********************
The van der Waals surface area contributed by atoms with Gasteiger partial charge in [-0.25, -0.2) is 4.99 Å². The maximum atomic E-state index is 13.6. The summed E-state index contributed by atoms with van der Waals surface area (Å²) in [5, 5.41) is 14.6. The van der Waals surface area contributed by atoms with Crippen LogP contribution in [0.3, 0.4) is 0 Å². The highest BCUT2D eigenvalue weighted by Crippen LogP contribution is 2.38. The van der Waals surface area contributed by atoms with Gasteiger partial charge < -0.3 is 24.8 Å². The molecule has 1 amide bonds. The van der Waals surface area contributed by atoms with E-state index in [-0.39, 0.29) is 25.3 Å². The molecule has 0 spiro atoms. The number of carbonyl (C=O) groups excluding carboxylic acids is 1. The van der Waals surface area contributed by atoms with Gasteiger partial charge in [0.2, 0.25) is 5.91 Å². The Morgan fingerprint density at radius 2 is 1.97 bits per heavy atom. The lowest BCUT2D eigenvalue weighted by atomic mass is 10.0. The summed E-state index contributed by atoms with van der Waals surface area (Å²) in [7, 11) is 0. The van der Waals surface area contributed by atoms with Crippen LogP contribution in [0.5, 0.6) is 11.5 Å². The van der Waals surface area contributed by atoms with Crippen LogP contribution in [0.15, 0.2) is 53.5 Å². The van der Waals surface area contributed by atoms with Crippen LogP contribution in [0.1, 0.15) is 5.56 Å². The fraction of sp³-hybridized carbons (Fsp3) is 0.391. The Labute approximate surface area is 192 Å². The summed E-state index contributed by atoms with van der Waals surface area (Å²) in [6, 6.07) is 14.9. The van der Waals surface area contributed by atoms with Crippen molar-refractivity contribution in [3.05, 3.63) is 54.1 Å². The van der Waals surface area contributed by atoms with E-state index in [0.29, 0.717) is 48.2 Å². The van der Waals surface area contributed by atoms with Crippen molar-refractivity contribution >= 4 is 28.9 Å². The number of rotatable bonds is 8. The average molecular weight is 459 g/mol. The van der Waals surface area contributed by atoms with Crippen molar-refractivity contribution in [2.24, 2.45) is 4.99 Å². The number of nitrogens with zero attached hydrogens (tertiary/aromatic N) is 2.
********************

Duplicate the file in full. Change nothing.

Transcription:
The van der Waals surface area contributed by atoms with Gasteiger partial charge in [-0.25, -0.2) is 4.99 Å². The maximum atomic E-state index is 13.6. The summed E-state index contributed by atoms with van der Waals surface area (Å²) in [5, 5.41) is 14.6. The van der Waals surface area contributed by atoms with Crippen LogP contribution in [0.3, 0.4) is 0 Å². The highest BCUT2D eigenvalue weighted by Crippen LogP contribution is 2.38. The van der Waals surface area contributed by atoms with Gasteiger partial charge < -0.3 is 24.8 Å². The molecule has 1 amide bonds. The van der Waals surface area contributed by atoms with E-state index in [-0.39, 0.29) is 25.3 Å². The molecule has 0 spiro atoms. The number of carbonyl (C=O) groups excluding carboxylic acids is 1. The van der Waals surface area contributed by atoms with Gasteiger partial charge in [0.2, 0.25) is 5.91 Å². The Morgan fingerprint density at radius 2 is 1.97 bits per heavy atom. The lowest BCUT2D eigenvalue weighted by atomic mass is 10.0. The summed E-state index contributed by atoms with van der Waals surface area (Å²) in [7, 11) is 0. The van der Waals surface area contributed by atoms with Crippen LogP contribution in [0.5, 0.6) is 11.5 Å². The van der Waals surface area contributed by atoms with Crippen LogP contribution in [0.15, 0.2) is 53.5 Å². The van der Waals surface area contributed by atoms with Crippen LogP contribution in [0.1, 0.15) is 5.56 Å². The fraction of sp³-hybridized carbons (Fsp3) is 0.391. The Labute approximate surface area is 192 Å². The summed E-state index contributed by atoms with van der Waals surface area (Å²) in [6, 6.07) is 14.9. The van der Waals surface area contributed by atoms with Crippen molar-refractivity contribution in [3.05, 3.63) is 54.1 Å². The van der Waals surface area contributed by atoms with E-state index in [0.29, 0.717) is 48.2 Å². The van der Waals surface area contributed by atoms with Crippen molar-refractivity contribution >= 4 is 28.9 Å². The number of rotatable bonds is 8. The average molecular weight is 459 g/mol. The van der Waals surface area contributed by atoms with Crippen molar-refractivity contribution in [2.24, 2.45) is 4.99 Å². The number of nitrogens with zero attached hydrogens (tertiary/aromatic N) is 2.